You literally couldn’t make this up, but in the topsy-turvy year of 2017, where Donald Trump is somehow our President, poor people burn to death so that rich people don’t have to look at nasty old projects, and so on, it kind of makes perfect sense: having recently had his sexual assault case declared a mistrial, Bill Cosby is planning a motivational speaking tour.
As per Page Six, Cosby’s spokesman Andrew Wyatt and publicist Ebonee Benson were interviewed on something called Good Morning Alabama yesterday morning. The video is uncomfortable viewing: host Janice Rogers waffles on about how well-loved Cosby is, asks “How is he?”, and ends the interview with a chummy request to “tell the Cosbys we said hello.” Wyatt claims that “We knew once [the jury] heard the truth, it’d either be a not guilty verdict or a mistrial” and reels off the sort of rhetoric you hear time and again in rape trials — the victim’s account had “too many inconsistencies”, she delayed reporting the crime for a year, etc. Throughout, the alleged rape is referred to as “a relationship.”
And then, the news: “Mr. Cosby wants to get back to work. We’re now planning town halls and we’re going to be coming to this city [Birmingham] sometime in July … to talk to young people because this is bigger than Bill Cosby.” Yes, Bill is going the Brock Turner route: he’s going out to educate the youth about the dangers of being accused of raping women! “This issue can affect any young person,” said Wyatt, “especially young athletes of today, and they need to know what they’re facing when they’re hanging out and partying, when they’re doing certain things that they shouldn’t be doing. And it also affects married men.”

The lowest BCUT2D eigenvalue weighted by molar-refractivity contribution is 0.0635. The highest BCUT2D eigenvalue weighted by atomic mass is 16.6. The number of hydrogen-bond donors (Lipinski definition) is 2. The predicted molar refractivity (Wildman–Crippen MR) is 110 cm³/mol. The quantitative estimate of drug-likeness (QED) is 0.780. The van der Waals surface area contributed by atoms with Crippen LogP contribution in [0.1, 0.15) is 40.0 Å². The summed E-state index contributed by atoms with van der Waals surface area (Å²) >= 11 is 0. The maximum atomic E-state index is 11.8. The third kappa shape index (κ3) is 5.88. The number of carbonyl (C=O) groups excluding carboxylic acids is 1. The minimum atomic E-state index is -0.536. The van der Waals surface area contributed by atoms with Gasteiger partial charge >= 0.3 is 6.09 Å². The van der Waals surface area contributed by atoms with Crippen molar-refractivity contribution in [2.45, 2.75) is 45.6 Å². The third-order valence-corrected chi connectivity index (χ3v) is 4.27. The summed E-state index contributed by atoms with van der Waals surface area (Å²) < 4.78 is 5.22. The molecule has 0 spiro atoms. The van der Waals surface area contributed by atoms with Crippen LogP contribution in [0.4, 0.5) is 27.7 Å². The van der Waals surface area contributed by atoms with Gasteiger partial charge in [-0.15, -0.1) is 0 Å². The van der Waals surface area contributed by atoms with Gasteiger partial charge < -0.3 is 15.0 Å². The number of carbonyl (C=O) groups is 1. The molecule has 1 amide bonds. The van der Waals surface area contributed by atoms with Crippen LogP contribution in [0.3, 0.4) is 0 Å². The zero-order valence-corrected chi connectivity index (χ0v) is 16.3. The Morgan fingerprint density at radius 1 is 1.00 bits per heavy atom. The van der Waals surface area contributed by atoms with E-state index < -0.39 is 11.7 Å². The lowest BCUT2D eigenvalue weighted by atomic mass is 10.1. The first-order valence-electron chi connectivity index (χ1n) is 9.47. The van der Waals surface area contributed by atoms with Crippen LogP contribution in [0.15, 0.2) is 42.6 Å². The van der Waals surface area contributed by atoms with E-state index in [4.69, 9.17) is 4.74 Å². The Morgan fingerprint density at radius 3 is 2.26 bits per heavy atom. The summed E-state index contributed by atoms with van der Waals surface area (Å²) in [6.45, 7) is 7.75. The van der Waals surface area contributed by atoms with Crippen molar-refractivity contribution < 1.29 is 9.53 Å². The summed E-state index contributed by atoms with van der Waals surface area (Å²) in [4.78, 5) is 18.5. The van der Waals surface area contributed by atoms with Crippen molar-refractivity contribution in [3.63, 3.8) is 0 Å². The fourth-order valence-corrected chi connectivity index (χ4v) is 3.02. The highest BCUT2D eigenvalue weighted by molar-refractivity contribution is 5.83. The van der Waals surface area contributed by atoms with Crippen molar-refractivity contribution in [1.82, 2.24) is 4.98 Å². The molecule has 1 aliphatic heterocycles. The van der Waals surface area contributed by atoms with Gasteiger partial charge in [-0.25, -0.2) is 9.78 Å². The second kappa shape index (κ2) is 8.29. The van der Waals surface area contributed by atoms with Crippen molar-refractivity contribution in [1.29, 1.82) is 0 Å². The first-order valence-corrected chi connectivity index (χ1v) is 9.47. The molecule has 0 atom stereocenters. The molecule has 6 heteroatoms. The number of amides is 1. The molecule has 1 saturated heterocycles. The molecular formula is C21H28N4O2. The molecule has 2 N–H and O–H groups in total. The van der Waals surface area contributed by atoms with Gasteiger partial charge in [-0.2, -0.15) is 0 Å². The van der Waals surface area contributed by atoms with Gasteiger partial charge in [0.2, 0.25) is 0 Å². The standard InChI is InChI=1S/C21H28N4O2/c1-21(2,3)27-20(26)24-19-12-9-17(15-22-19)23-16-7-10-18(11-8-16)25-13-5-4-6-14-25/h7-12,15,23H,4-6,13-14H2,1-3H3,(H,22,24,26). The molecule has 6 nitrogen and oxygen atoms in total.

“This issue”, to be very clear, is raping people. Yes, be careful, young men, because if you let your guard down for a moment, you might discover that you’re accidentally raping someone! And then they might accuse you of rape! Because you raped them! Wyatt’s suggestion that rape can “affect any young person” is true, but only insofar as that apparently in America, you can be raped by a rich, famous man and then watch him walk scot free out of the courthouse to continue his life. Benson, to her eternal discredit, tries to fudge the matter: “A brush against the shoulder… anything can be considered sexual assault these days.” That may or may not be true (spoiler: it’s not!), but Cosby wasn’t brushing anyone’s shoulder: he was (allegedly, etc) systematically drugging and raping women, and doing so over the course of decades. The best way to avoid that particular “issue” is by NOT SYSTEMATICALLY DRUGGING AND RAPING WOMEN.
Cosby isn’t off the hook; the prosecution has 120 days to reschedule the trial.